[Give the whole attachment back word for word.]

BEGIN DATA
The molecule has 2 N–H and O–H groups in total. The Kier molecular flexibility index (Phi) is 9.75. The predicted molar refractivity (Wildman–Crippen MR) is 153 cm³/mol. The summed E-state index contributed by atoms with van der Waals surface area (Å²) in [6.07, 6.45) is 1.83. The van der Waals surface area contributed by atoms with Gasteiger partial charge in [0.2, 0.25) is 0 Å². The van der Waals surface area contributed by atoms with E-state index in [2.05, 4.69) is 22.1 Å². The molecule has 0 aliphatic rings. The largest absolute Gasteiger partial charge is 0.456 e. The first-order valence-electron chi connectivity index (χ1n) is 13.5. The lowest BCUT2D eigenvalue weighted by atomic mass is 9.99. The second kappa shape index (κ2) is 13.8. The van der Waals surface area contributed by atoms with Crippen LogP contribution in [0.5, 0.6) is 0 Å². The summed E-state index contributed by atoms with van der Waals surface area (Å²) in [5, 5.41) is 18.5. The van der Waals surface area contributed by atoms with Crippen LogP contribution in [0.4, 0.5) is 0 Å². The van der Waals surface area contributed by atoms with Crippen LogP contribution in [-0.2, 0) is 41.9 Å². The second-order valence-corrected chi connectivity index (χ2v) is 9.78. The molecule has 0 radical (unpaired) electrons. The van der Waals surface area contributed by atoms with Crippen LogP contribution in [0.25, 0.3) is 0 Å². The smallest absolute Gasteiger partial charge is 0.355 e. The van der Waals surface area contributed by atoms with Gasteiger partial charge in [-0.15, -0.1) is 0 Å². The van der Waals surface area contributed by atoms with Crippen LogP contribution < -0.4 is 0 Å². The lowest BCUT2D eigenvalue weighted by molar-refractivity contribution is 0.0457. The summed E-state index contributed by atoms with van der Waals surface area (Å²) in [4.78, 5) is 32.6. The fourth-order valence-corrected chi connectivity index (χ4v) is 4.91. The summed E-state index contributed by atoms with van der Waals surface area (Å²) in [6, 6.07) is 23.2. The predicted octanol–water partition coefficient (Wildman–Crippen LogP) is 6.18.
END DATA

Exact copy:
The molecule has 2 N–H and O–H groups in total. The Kier molecular flexibility index (Phi) is 9.75. The predicted molar refractivity (Wildman–Crippen MR) is 153 cm³/mol. The summed E-state index contributed by atoms with van der Waals surface area (Å²) in [6.07, 6.45) is 1.83. The van der Waals surface area contributed by atoms with Gasteiger partial charge in [0.2, 0.25) is 0 Å². The van der Waals surface area contributed by atoms with E-state index in [2.05, 4.69) is 22.1 Å². The molecule has 0 aliphatic rings. The largest absolute Gasteiger partial charge is 0.456 e. The first-order valence-electron chi connectivity index (χ1n) is 13.5. The lowest BCUT2D eigenvalue weighted by atomic mass is 9.99. The second kappa shape index (κ2) is 13.8. The van der Waals surface area contributed by atoms with Crippen LogP contribution in [0.5, 0.6) is 0 Å². The summed E-state index contributed by atoms with van der Waals surface area (Å²) in [5, 5.41) is 18.5. The van der Waals surface area contributed by atoms with Crippen LogP contribution in [0.4, 0.5) is 0 Å². The van der Waals surface area contributed by atoms with Crippen LogP contribution in [-0.2, 0) is 41.9 Å². The second-order valence-corrected chi connectivity index (χ2v) is 9.78. The molecule has 0 radical (unpaired) electrons. The van der Waals surface area contributed by atoms with Crippen LogP contribution in [0.25, 0.3) is 0 Å². The smallest absolute Gasteiger partial charge is 0.355 e. The van der Waals surface area contributed by atoms with Gasteiger partial charge in [-0.15, -0.1) is 0 Å². The van der Waals surface area contributed by atoms with Crippen LogP contribution < -0.4 is 0 Å². The lowest BCUT2D eigenvalue weighted by molar-refractivity contribution is 0.0457. The summed E-state index contributed by atoms with van der Waals surface area (Å²) in [4.78, 5) is 32.6. The fourth-order valence-corrected chi connectivity index (χ4v) is 4.91. The summed E-state index contributed by atoms with van der Waals surface area (Å²) in [6, 6.07) is 23.2. The predicted octanol–water partition coefficient (Wildman–Crippen LogP) is 6.18.